Friday, January 01, 2010

Culture and Tao, Dwellers in the Earth


As I read Erazim Kohak's wonderful and wondrous work, The Embers and the Stars, it keeps striking me that a Czech philosopher gives me deep insights into my own language.

In the chapter on the human being's place in ecology, Kohak pierces the conception that human culture must stand in some kind of opposition to the rest of "nature."

The opposition of nature and culture which we take for granted is itself a cultural product, the result of a skewed perspective which identifies "culture" with that branch of the entertainment industry [sic] which caters to the tastes of the educated and the affluent urbanite, specifically in the area of the arts. The term and the concept of culture, however, have very different roots. Culture is a matter of cultivation, echoing the Latin cultus, the yielding of respect, honoring the sacredness of all that is. The man of culture is one who cultivates, who honors the nobility of being. The husbandman is a man of culture, as words like agriculture and silviculture remind us, cultivating the field and the forest. The homo humanus of ancient Rome, the man of culture, is one who cultivates his life, not leaving it at the mercy of his momentary whims and their gratification but ordering it according to its moral sense. His task, like that of the husbandman and of all men of culture, is not an arbitrary one, displacing nature. Nature is his guide in the task of cultivcation. That is cultus -- and, in that sense, culture is not the contradiction of nature but rather the task of humans within it.


Throughout this work, Kohak is not referring to "morality" as a set of arbitrary ethical criteria, or rules made by humans who are speaking on God's behalf, but of the intrinsic rightness and harmony of creation -- a concept that is echoed throughout Lao Tzu and the conception he named "the way of things," or Tao.

This reminded me of Stephen Mitchell's rather free translation of the 39th verse of the Tao te Ching:

In harmony with the Tao,
the sky is clear and spacious,
the earth is solid and full,
all creatures flourish together,
content with the way they are,
endlessly repeating themselves,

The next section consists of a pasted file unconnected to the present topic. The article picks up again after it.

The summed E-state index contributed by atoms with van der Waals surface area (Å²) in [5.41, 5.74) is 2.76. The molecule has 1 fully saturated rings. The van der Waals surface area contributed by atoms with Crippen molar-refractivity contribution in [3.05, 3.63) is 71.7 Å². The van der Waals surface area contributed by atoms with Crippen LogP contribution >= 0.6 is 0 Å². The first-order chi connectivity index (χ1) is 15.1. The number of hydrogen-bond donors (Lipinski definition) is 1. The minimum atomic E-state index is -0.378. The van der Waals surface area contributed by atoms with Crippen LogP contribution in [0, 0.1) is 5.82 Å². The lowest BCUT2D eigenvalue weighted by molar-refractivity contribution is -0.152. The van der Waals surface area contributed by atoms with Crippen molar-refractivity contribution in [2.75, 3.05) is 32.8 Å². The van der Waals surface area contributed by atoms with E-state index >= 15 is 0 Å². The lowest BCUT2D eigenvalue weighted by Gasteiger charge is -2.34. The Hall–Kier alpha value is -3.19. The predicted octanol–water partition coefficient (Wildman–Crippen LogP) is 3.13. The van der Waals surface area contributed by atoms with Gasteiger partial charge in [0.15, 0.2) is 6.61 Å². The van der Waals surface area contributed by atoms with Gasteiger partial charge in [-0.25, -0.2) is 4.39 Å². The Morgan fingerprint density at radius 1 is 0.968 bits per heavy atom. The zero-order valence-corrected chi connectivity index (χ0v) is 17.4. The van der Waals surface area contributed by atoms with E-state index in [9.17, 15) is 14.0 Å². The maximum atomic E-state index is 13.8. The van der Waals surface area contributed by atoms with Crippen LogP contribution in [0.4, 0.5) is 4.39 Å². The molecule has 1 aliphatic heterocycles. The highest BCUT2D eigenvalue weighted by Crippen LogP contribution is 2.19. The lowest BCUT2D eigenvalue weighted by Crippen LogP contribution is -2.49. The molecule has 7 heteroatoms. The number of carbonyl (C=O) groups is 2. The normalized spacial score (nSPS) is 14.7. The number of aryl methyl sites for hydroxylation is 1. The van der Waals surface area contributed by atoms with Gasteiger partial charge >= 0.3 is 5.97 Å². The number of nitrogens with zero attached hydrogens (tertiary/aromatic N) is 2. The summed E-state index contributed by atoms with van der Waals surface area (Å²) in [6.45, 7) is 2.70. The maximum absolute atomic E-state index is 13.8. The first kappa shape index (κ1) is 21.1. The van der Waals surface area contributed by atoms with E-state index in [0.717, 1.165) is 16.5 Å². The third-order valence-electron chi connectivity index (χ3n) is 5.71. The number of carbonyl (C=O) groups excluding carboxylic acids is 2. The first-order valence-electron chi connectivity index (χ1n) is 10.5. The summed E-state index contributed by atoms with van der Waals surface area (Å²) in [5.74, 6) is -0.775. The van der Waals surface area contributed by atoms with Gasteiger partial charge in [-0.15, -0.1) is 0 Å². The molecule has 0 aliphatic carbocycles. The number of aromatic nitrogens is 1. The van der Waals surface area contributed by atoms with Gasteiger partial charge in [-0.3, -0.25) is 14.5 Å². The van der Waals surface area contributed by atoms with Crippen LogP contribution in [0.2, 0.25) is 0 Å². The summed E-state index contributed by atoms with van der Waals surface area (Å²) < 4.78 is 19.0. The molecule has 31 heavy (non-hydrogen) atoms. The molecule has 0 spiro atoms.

endlessly renewed.

When man interferes with the Tao,
the sky becomes filthy,
the earth becomes depleted,
the equilibrium crumbles,
creatures become extinct.

The Master views the parts with compassion,
because he understands the whole.
His constant practice is humility.
He doesn't glitter like a jewel
but lets himself be shaped by the Tao,
as rugged and common as a stone.


Returning to Kohak, who regrets that "the basic metaphor of human presence is the bulldozer," we receive this observation:

If, in the course of the last three centuries, we have become increasingly marauders on the face of the earth rather than dwellers therein, it is not because we have bcome more distinctively human, more distinctively cultured, but rather because we have become less so. What is distinctively human about us is our ability to perceive the moral law in the vital order of nature, subordinating greed to love...

If we are to receover the confidence of our intrinsic place in nature, we need to do so by reclaiming, not by rejecting, our distinctive moral humanity, our task of cultivating the earth as faithful stewards. For humans, it is precisely culture, in its most basic sense of cultivation, of care and respect, not bestiality, that can be the way to reclaiming our place in nature. It is as beings capable of seeing our place in nature from a moral point of view that we can cease being marauders and can become dwellers in the earth.


[Photo: my friend, Chris, standing on volcanic tuff at City of Rocks in New Mexico.]

1 comment:

skroy said...

Thank you! Very valuable linguistic and sociological insight... I will have to share this with my fellow anthropologists.